Out at sea, simplicity and reliability are your friends, complexity and gadgetry your foes, so why are we letting this happen? Surely it’s not impossible to develop a simple mechanical diesel that could meet current emission laws and so do away with the need for ECUs?

And You Can’t Even Trust the Fuel Anymore

As I posted recently, we face the additional danger of FAME biodiesel, with its fatal attraction to the ‘bug’, finding its way into marine diesel fuel. As the ‘bug’ can stop your engine dead in an instant, surely this is one of the most negative and potentially dangerous developments of recent times. We have got used to taking the reliability of our engines for granted – is that trust now under threat?

What does the future hold? Will hybrids offer real advantages, especially in terms of reliability, or simply prove to be a blind alley? Or might we be looking at different fuels as the basis of electrical propulsion? Whatever happens, the next generation has a hard act to follow, to replace the biggest game-changer of our sailing lifetimes – the good old diesel engine.

Have you a positive or negative story to tell regarding diesel engines? What do you think the future will be? Let us know with a comment.

 

 

{ 44 comments… add one }

  • Ron September 1, 2012, 9:57 am

    Your article resonated with my philosophy. My sailboat still has the 70’s 2 banger MD2B Volvo Penta Diesel engine. extremely simple to work on, zero electronics on the engine, I would and do trust it to take me anywhere. I have also let go of newer gasoline cars and the corresponding mechanics bills and replaced them with pr-eelectronic diesels. Sometimes using the word “advancements” to describe modern day gas and diesel engines is really a misnomer.

    Reply
    • Colin September 3, 2012, 7:17 am

      Hi Ron

      Glad you agree. Those old MD2’s were simplicity itself, and very suitable for owner maintenance.

      As for ‘ advancements’, that’s another sadly abused term, rather like ‘ progress’ – it means whatever you want it to mean.

      Best wishes

      Colin

      Reply
  • Chris September 1, 2012, 10:23 am

    Colin, while you have framed the discussion beautifully as a matter of zenith and nadir, it seems to me we are back to the discussion of “quality” as framed in Pirsig’s “Zen and the Art of Motorcycle Maintenance” and Juran’s “Fitness for Use.”

    The engine transitions/evolutions you describe derive from the marine engine manufacturers laser-focused on weekend and commercial users — both communities having access to the guy with the laptop (after some pretty long tows). These markets deliver over 99% of their revenue.

    The community of practice you represent — adventure sailors — is the fringe of a fringe of a fringe. Were you to take your requirements to the industry, if they listened at all, they would suggest you rip a simple, under-used diesel from a derelict and use the web to find your parts from legacy inventory accumulators. (The summary of an actual discussion). Through a business economics telescope you and your needs are well below the horizon. You don’t even create a glow in the mist of business planning.

    The fuel dilemma as framed by policy makers and energy suppliers is a faulty one. Biodiesel exists because it can, not because it must. The same can be said for the engine systems destroying ethanol being added to marine petrol. This is not to say that one day biodiesel may not be necessary or even pivotal, but for now it’s both a political and science experiment (a distinction losing its meaning, I’m afraid).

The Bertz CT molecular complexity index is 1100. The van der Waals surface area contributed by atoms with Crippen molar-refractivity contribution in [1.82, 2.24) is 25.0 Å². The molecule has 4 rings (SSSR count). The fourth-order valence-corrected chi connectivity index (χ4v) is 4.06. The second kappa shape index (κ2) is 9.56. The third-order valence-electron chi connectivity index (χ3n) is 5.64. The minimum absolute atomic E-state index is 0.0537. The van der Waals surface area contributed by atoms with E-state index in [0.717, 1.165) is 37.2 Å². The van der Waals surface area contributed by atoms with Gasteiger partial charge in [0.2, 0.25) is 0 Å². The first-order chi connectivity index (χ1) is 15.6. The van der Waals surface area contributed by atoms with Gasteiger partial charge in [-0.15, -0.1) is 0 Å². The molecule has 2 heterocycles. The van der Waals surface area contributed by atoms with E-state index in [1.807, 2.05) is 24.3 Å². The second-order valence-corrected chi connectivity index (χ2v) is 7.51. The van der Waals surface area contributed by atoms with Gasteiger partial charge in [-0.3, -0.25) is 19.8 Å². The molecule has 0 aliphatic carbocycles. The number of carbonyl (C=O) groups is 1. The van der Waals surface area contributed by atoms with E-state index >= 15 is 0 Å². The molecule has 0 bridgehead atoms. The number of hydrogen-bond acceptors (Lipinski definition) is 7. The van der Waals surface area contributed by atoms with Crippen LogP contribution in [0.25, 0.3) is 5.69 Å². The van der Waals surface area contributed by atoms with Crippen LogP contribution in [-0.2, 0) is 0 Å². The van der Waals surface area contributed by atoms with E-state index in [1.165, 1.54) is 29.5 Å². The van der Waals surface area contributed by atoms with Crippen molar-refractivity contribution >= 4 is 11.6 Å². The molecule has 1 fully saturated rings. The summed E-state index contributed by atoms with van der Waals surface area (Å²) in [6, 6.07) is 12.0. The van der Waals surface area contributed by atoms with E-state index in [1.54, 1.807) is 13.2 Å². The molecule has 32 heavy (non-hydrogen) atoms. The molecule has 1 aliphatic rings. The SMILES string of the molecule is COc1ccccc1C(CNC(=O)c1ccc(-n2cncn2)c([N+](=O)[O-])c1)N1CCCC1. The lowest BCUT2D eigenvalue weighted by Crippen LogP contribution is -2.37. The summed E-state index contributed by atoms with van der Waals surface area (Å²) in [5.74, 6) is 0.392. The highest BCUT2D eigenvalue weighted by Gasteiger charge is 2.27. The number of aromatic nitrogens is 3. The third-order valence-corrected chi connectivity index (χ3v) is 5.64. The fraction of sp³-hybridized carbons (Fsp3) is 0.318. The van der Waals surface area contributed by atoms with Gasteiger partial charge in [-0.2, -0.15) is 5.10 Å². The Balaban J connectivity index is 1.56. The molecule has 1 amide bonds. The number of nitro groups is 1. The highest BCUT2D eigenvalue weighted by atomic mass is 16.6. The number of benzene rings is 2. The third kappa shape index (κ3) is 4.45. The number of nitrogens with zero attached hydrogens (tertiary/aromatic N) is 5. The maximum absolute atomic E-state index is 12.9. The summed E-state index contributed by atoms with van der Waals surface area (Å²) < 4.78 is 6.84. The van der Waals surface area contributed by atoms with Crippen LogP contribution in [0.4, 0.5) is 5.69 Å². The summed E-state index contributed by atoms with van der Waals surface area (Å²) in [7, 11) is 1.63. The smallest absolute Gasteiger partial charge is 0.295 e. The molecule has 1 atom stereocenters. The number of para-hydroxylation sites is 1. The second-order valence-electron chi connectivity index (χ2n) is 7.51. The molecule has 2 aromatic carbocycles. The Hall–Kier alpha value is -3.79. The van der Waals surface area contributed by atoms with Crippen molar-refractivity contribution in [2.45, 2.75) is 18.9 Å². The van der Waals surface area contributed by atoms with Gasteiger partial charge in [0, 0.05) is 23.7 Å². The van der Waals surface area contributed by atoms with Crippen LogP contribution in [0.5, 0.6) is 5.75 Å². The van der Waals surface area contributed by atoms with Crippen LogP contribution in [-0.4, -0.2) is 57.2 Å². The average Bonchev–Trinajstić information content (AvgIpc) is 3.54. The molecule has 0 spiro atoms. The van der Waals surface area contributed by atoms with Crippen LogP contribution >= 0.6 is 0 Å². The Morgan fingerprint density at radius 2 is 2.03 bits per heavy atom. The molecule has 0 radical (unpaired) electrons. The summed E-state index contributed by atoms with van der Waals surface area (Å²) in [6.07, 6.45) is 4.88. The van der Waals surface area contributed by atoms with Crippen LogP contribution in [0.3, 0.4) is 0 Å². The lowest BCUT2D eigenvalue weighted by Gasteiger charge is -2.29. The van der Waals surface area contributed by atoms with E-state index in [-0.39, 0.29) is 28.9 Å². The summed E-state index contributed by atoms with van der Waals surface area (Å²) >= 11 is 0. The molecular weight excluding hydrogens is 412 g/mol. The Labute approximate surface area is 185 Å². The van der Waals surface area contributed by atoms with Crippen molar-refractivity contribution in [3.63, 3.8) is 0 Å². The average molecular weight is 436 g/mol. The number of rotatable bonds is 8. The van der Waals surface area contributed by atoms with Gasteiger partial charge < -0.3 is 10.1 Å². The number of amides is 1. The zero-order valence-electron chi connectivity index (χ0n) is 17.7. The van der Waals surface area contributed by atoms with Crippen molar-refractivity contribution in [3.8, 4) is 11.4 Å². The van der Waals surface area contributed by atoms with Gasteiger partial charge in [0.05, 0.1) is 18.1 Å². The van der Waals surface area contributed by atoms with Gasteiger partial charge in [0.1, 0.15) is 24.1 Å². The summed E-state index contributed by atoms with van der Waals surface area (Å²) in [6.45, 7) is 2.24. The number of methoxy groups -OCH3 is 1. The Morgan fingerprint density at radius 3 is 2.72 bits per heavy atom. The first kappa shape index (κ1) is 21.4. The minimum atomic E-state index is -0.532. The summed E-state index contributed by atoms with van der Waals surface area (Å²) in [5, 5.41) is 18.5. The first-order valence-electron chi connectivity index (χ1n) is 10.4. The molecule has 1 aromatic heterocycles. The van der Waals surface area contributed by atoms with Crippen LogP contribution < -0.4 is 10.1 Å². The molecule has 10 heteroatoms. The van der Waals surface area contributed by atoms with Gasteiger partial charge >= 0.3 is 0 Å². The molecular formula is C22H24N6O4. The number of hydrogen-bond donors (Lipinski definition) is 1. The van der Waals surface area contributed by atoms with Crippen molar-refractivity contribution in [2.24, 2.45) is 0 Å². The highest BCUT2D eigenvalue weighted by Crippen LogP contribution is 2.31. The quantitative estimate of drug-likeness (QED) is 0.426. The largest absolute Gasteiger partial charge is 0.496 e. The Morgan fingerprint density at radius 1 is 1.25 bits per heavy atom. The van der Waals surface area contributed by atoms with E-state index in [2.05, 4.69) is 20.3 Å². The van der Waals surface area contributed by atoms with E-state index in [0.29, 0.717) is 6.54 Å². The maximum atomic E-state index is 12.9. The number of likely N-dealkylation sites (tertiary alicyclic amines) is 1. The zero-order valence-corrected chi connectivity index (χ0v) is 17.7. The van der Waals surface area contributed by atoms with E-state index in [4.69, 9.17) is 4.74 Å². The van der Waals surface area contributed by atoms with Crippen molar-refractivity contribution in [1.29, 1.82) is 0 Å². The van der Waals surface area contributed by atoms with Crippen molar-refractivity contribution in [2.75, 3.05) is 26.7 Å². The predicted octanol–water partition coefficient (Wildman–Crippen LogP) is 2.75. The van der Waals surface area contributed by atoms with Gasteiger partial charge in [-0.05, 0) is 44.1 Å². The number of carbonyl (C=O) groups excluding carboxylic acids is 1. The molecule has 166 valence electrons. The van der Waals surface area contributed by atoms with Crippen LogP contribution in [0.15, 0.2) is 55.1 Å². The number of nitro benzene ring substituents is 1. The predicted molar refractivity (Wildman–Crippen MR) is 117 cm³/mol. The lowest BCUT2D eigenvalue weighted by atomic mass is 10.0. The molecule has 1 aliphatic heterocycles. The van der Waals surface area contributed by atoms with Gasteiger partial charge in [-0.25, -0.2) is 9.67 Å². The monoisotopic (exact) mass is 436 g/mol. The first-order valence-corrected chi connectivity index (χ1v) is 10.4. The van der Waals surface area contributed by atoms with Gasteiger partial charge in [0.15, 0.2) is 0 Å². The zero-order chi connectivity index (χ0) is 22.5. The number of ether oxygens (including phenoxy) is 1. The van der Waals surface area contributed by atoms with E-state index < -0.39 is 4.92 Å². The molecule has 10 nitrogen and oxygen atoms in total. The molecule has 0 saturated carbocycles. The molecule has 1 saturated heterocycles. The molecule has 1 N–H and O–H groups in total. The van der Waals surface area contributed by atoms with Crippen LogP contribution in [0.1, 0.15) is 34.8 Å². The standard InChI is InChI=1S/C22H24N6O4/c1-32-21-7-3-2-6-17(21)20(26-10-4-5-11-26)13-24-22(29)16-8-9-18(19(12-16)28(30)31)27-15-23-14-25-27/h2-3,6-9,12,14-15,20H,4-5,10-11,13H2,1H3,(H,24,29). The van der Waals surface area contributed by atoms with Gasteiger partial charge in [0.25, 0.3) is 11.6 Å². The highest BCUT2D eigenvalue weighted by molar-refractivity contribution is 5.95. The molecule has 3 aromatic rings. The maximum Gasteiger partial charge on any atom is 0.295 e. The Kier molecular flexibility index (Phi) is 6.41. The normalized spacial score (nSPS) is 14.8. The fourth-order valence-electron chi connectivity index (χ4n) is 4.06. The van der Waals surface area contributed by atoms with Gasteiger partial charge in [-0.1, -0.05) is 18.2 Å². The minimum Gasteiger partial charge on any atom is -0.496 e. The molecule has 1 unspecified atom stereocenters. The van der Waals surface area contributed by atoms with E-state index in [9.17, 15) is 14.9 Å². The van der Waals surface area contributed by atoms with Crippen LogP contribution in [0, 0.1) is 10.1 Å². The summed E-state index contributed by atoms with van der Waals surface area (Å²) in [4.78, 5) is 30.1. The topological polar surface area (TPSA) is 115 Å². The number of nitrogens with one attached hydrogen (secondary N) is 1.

As to the “bug.” The best advice I received in the days of our Perkins 4.108 (actually a repurposed WWII generator engine). Was kill, kill, kill and filter, filter, filter. With wet, buggy fuel we went through biocide and 10 and 2 micron off-engine filters at an alarming, well at least costly, rate but we beat the bug. OBTW we connected the biocide bottle to a precise hand pump and delivered the necessary number of squirts rather than messing with the clever…and messy bottles. We were not interested in getting too close to that toxicity.

    I don’t believe the situation you describe is going to change or even lose momentum. It’s a bit like kayaking. You can chose the river. You can chose where to be on the river, but you can’t chose where the river goes.

    Great piece.

    Our first diesel was a Vire. It cause WWI vets to have flashbacks…

    Reply
    • Colin September 3, 2012, 7:22 am

      Hi Chris

      I’m not sure I enjoyed your analysis here – simply because I fear it has the depressing ring of truth to it. I think you’re absolutely right.

      I spoke to a highly qualified engineer the other day about the move to ECU’s, and put the case to him that whilst I in no way opposed emissions legislation and the need for clean, economical diesel engines, that surely ti was possible to this mechanically? He replied that in his view it was entirely possible, but that (a) ECU’s were the cheap way to do ot, and (b) there was no additional ‘value’ in going down the precision engineering route – having an ECU and all of the extra gubbins meant that you would be wedded to the dealer forever.

      If I were in the position to be starting out again, I’d be following your advice, and hunting down an old engine to be completely re-built, ready to last another 6000 hours or more. Why? The only thing we’ve had to replace (servicing apart) on our Volvo so far is the ECU – at 50 hours…